The four motors output 579 combined hp (432 kW) – each motor is capable of 145 hp (108 kW) – and 859 lb-ft (1,165 Nm) that can propel the vehicle from zero to 60 mph (96 km/h) in 4.6 seconds. The electric G 580 also ships with the usual Sport, Comfort, and Individual modes found in current Mercedes-Benz vehicles for use on asphalt.

To adjust aerodynamics in their favor, Mercedes has slightly altered the vehicle to reduce drag with a spoiler on the roof, a slightly raised hood, A-pillar cladding, and aero wheels.

Mercedes is still rolling on a 400-volt system with AC charging topping off at 11 kW and DC fast charging supported up to 200 kW. At launch, the vehicle will be outfitted with a CCS port, but a CCS to NACS adaptor will be available from Mercedes by the end of the year. Mercedes will eventually add a NACS port to the vehicle.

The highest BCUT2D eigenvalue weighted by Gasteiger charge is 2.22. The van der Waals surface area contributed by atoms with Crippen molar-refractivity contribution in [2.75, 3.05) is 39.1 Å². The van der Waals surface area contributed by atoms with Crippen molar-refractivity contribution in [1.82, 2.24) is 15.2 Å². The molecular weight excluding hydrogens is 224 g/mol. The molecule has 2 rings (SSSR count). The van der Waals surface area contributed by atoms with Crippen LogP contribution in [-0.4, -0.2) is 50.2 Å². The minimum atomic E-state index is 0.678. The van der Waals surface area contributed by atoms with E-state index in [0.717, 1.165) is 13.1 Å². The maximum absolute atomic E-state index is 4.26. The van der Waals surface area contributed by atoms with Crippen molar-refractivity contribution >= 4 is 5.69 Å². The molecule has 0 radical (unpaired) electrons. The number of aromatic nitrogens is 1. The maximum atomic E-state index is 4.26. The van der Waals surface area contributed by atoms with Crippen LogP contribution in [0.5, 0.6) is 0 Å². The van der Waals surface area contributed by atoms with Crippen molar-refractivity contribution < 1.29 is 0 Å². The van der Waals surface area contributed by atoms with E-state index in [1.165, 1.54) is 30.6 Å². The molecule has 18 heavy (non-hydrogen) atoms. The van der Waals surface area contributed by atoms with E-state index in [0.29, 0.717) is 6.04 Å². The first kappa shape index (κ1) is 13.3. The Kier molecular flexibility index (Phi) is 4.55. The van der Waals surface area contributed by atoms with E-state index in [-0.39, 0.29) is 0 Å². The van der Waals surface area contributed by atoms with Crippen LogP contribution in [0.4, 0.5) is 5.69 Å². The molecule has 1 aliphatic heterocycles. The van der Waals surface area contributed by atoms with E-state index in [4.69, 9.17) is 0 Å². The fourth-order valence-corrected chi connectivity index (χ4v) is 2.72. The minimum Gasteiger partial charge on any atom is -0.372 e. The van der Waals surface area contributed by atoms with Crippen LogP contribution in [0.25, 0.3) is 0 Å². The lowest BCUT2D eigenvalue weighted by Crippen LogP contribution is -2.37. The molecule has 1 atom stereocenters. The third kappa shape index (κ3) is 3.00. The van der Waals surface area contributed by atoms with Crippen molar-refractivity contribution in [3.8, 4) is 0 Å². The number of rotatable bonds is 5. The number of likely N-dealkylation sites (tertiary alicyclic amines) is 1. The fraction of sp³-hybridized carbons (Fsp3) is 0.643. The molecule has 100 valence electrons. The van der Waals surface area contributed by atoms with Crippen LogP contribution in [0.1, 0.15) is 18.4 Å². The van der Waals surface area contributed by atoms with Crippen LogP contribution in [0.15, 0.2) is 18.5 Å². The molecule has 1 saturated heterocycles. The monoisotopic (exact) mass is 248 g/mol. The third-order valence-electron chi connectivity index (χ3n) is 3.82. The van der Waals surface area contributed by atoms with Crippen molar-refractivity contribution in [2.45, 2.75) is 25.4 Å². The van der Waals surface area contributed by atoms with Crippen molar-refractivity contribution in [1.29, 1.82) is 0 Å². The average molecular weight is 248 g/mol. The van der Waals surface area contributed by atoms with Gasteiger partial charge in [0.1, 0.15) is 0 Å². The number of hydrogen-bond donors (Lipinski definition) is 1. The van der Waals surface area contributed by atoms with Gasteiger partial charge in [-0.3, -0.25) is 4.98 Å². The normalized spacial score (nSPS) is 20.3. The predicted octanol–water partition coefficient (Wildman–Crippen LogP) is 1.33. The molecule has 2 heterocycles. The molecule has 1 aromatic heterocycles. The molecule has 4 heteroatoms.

Inside, you get the Mercedes feel you’ve come to expect from the brand. There are touches of the luxury found in the Mercedes EQS or EQE, but with some old-school nods. The buttons and toggles found in the legacy vehicle are still here. While making the G-Wagen electric was important to Mercedes, it didn’t want to change the vehicle’s character, which is why it hasn’t undergone an exterior design change. Regardless of powertrain, the vehicle needs to look like a G-Wagen.

Pricing and availability for the U.S. market haven’t been announced, but we expect the Edition One launch version of the EV G-Wagen to clock in just slightly south of $200,000 with availability during the second half of 2024.